The last time the Resale Index for the Core Central Region fell more than 3.9 per cent was in March 2012, when it fell by 4.7 per cent after the introduction of the first Additional Buyer’s Stamp Duty cooling measure on 8 December 2011.

Mr Tan said: “They are freehold and they appeal more to foreigners, and since the Additional Buyer’s Stamp Duty has been imposed, the market has softened slightly.

“The local market also doesn't help because these units are fairly big, 2,000 square foot and above. Even though dollar per square foot comes down, it is still quite a substantial amount, maybe 2-3 million. So that is really beyond affordability for most locals."

Property consultancy OrangeTee said prices could fall by up to 5 per cent for 2014, and that the resale market will remain soft amid current cooling measures.

Christine Li, head of research & consultancy at OrangeTee, said: "The current housing policies still favour new home sales, especially in a weakening rental market. A lot of investors will not consider buying a resale home because they have to compete with other landlords to get tenants, and the number of tenants are actually shrinking because of government policies on manpower.

“We think that investors will not come back to the resale market unless rentals show some drastic improvement in the coming years."

In terms of rental prices, the SRX data showed that overall rental prices fell by 1.0 per cent in February, after a 1.2 per cent gain the previous month.

The largest decline of 1.9 per cent was for property in the city fringe area. This was followed by a 1.3 per cent decline in suburban areas. Rentals in the Core Central Region fell by 0.6 per cent. 

- CNA/nd/ms

Private home resale volume lowest in more than five years

Source: Today Online / Business

SINGAPORE — The resale market continued its downward trend as sales of previously-owned private homes last month slumped to their lowest level in more than five years, a further indication of the impact the cooling measures have had in dampening demand.

Flash estimates by the Singapore Real Estate Exchange (SRX) yesterday put the overall resale volume of non-landed private homes at 242 units last month, down 18.5 per cent from January and 22.2 per cent from a year earlier.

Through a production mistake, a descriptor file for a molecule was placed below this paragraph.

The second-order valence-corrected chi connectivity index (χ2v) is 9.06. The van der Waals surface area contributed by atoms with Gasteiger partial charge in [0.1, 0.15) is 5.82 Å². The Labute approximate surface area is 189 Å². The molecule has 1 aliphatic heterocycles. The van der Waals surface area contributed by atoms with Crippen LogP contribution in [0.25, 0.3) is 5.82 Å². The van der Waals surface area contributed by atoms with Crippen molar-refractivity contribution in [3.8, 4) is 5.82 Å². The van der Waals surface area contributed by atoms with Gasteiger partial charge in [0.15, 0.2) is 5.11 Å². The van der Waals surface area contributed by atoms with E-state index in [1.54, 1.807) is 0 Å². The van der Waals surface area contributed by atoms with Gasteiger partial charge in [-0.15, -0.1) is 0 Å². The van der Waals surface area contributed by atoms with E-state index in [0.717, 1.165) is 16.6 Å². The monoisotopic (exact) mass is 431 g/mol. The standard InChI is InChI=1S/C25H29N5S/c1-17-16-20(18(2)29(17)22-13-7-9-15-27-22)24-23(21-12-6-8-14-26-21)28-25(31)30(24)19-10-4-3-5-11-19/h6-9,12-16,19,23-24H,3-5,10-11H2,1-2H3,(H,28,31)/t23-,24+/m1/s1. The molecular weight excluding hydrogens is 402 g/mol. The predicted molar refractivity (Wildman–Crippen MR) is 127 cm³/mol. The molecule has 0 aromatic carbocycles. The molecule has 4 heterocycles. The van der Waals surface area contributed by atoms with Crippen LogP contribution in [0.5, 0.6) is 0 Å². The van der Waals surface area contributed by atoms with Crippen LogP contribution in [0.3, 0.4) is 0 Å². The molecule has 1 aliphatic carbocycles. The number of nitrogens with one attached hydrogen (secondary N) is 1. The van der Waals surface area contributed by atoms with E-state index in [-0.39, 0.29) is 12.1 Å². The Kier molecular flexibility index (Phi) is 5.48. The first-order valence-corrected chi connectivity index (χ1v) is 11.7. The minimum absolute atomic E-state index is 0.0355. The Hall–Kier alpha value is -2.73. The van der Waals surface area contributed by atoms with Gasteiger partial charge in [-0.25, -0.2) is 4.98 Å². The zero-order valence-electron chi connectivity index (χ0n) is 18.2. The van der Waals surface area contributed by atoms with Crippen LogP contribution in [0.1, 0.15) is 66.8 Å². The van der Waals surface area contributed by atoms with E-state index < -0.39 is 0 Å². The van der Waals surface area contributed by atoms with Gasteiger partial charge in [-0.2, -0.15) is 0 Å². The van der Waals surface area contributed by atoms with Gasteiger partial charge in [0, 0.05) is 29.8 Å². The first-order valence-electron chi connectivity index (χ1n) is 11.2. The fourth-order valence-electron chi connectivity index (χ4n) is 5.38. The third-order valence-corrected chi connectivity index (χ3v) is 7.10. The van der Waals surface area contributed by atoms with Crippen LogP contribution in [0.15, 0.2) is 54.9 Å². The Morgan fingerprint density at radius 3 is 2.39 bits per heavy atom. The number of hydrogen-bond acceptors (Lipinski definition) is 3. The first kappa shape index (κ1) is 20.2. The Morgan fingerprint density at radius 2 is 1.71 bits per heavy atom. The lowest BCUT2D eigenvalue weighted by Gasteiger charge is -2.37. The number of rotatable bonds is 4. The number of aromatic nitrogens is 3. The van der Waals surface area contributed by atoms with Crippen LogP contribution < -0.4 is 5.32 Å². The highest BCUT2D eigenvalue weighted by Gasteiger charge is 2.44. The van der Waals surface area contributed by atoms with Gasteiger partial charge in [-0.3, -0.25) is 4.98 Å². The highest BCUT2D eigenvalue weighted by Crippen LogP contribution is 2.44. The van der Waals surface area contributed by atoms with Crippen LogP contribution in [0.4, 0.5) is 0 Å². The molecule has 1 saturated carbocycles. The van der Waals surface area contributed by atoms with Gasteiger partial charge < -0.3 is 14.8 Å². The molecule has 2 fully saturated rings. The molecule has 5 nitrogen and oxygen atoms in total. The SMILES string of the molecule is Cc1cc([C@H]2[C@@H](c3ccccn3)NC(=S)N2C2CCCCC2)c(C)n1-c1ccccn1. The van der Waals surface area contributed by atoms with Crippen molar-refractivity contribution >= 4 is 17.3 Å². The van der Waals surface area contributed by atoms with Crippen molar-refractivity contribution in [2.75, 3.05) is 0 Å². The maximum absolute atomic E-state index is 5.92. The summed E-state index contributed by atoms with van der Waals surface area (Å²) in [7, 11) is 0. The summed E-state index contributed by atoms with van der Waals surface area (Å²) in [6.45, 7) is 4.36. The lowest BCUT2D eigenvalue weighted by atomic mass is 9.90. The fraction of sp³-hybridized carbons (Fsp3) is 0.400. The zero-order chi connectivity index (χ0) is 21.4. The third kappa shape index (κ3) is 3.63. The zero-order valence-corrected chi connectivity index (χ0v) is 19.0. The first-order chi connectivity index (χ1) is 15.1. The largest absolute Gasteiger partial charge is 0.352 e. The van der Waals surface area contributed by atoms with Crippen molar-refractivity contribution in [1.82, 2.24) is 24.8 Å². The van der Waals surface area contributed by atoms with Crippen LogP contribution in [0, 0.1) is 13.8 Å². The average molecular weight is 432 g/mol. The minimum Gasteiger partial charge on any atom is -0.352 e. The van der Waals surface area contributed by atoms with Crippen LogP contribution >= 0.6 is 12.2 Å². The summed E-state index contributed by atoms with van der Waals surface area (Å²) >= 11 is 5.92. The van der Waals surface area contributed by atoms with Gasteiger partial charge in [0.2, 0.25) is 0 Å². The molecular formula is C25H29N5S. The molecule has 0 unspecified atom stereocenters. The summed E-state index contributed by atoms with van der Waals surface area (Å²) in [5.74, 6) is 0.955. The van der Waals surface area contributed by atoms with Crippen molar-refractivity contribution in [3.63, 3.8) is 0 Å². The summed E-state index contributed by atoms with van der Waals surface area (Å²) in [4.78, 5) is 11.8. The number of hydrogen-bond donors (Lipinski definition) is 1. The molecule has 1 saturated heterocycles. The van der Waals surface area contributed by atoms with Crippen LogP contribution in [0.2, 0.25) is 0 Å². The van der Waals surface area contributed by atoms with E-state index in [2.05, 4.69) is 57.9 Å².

The data, which shows the lowest monthly resale volume since December 2008, illustrates the impact of cooling measures, analysts told TODAY.

They added that resale prices, which dipped after two consecutive months of growth, will see a further correction this year, although the decline will be marginal.

The weak demand is a continuation of the market trend last year, when resale volume dropped by 50 per cent, said PropNex CEO Mohamed Ismail. “More sellers are not motivated to dispose of their properties, as the cooling measures mean some of them will not be able to buy properties after they sell because of the stringent restrictions,” he said.

Sellers are also unwilling to budge on pricing, noted OrangeTee’s Head of Research Christine Li.

“Sellers will look at developers’ recent land bids — which were bullish — and think that the current price level is sustainable,” she said. “So they are not in a rush to sell or cut prices, creating a mismatch of expectations between sellers and buyers, whose appetites may be capped by the total debt servicing ratio and the additional buyer’s stamp duty.”

The SRX data also showed overall resale prices declined 2 per cent last month, following a gain of 1.1 per cent in December and 1.9 per cent in January.

The biggest price drop last month was in the core central region at 3.9 per cent, while prices in the rest of the central region rose 0.4 per cent.